(Reuters) – The dollar and global shares recovered from one-month lows on Tuesday and German Bund futures eased, after weak U.S. data calmed concerns about an early cut in central bank stimulus.
The dollar rose above 100 yen and its index .DXY clawed back some of the 1 percent fall seen on Monday after the Institute for Supply Management's (ISM) index of U.S. factory activity fell to 49.0, its lowest since June 2009.
European stocks .FTEU3.STOXX50E were 0.6 percent higher, tracking an overnight rebound in U.S. and Asian shares and looking to snap a two-day losing streak that has left them at their lowest level since early May, reports Reuters.
The disappointing ISM data bolstered the view that it is still too early for the Federal Reserve to start winding down its support program. Nevertheless with such talk unlikely to go away, analysts saw recent large market swings continuing.
"Were are into this very volatile period which we were always going to have after such expansionary monetary policy," said National Australia Bank strategist Gavin Friend.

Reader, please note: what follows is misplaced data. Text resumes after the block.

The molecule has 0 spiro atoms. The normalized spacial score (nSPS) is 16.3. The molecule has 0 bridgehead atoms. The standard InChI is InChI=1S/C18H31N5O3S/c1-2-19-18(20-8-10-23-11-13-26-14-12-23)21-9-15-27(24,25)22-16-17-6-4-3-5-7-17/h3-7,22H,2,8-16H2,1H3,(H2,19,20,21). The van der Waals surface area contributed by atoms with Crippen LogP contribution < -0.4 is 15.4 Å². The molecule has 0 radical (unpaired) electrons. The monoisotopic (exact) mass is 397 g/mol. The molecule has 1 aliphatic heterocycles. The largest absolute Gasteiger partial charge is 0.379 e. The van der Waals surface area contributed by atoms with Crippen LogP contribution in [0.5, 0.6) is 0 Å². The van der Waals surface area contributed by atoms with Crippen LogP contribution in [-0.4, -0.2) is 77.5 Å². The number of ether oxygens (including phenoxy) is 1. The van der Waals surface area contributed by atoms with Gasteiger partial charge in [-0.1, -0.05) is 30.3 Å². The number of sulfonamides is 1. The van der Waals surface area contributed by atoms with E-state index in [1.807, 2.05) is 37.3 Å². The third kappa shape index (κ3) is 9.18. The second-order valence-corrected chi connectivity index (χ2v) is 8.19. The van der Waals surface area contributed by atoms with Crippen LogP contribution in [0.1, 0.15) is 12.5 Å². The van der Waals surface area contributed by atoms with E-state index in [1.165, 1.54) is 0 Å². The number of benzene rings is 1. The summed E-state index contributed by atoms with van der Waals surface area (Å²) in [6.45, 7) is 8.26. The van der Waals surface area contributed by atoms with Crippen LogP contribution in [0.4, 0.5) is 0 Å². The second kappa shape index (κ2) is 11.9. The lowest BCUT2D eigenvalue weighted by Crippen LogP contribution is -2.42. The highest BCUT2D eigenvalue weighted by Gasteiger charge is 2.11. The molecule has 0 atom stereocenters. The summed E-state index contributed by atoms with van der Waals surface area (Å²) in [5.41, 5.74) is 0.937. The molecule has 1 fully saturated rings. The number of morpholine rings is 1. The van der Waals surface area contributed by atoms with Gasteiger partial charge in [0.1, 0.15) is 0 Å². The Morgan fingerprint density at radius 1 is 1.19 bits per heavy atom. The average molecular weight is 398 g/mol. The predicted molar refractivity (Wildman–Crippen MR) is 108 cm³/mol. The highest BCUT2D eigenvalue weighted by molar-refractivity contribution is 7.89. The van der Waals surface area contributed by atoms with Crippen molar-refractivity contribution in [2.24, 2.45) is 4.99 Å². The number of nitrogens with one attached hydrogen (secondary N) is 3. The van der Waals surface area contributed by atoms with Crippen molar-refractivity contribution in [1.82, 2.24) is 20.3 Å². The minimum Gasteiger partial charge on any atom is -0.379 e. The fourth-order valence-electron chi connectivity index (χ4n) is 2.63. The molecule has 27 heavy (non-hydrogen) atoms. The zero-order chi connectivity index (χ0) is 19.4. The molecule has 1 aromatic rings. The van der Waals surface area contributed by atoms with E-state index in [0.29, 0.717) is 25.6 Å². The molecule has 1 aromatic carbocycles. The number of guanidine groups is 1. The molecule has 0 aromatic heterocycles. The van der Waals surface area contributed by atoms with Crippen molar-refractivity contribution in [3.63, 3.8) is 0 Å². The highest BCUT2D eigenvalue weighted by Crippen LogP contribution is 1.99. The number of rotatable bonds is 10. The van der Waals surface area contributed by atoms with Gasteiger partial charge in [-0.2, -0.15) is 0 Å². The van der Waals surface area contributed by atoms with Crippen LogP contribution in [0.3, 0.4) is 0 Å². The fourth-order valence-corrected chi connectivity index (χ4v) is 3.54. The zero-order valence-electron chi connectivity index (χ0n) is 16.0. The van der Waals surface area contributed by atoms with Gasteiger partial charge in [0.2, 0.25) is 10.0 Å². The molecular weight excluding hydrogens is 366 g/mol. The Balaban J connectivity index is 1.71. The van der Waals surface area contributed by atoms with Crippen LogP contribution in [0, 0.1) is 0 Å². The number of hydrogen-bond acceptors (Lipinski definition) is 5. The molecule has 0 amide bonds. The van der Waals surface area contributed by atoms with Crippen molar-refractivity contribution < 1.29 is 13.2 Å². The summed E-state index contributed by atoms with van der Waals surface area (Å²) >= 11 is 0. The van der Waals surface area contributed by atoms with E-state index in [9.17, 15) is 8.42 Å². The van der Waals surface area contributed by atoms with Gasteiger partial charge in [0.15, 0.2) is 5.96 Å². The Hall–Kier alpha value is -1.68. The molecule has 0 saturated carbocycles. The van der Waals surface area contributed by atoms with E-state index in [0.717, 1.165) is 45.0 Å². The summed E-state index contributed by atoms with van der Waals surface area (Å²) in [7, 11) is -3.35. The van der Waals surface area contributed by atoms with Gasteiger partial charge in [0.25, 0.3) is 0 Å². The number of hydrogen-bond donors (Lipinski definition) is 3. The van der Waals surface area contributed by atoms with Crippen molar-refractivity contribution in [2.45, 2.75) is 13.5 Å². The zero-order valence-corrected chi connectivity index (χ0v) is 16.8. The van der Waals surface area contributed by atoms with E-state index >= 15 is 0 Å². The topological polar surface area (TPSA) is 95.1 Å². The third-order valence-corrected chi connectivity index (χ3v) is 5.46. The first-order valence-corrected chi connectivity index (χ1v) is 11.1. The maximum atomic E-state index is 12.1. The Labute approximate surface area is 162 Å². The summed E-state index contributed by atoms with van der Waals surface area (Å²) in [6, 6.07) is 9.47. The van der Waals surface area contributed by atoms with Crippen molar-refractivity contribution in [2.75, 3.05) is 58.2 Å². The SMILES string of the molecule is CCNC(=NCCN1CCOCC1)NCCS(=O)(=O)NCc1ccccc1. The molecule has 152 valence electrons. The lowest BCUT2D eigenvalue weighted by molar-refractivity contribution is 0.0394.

"Markets, in typical forward-looking fashion, are seeing the tapering as the beginning of the end of QE. You can argue that the Fed will still be buying significant quantities of bonds so markets shouldn't really react, but it is about the direction of travel."
As risk assets rebounded and investors kept positions tight ahead of the European Central Bank and Bank of England monthly meetings on Thursday and U.S. jobs data on Friday, German Bund futures dipped and peripheral euro zone debt edged up.
Commodity markets were also steadier. Copper climbed for a second session, while gold and oil were both little changed at $1,405 an ounce and $102 a barrel respectively.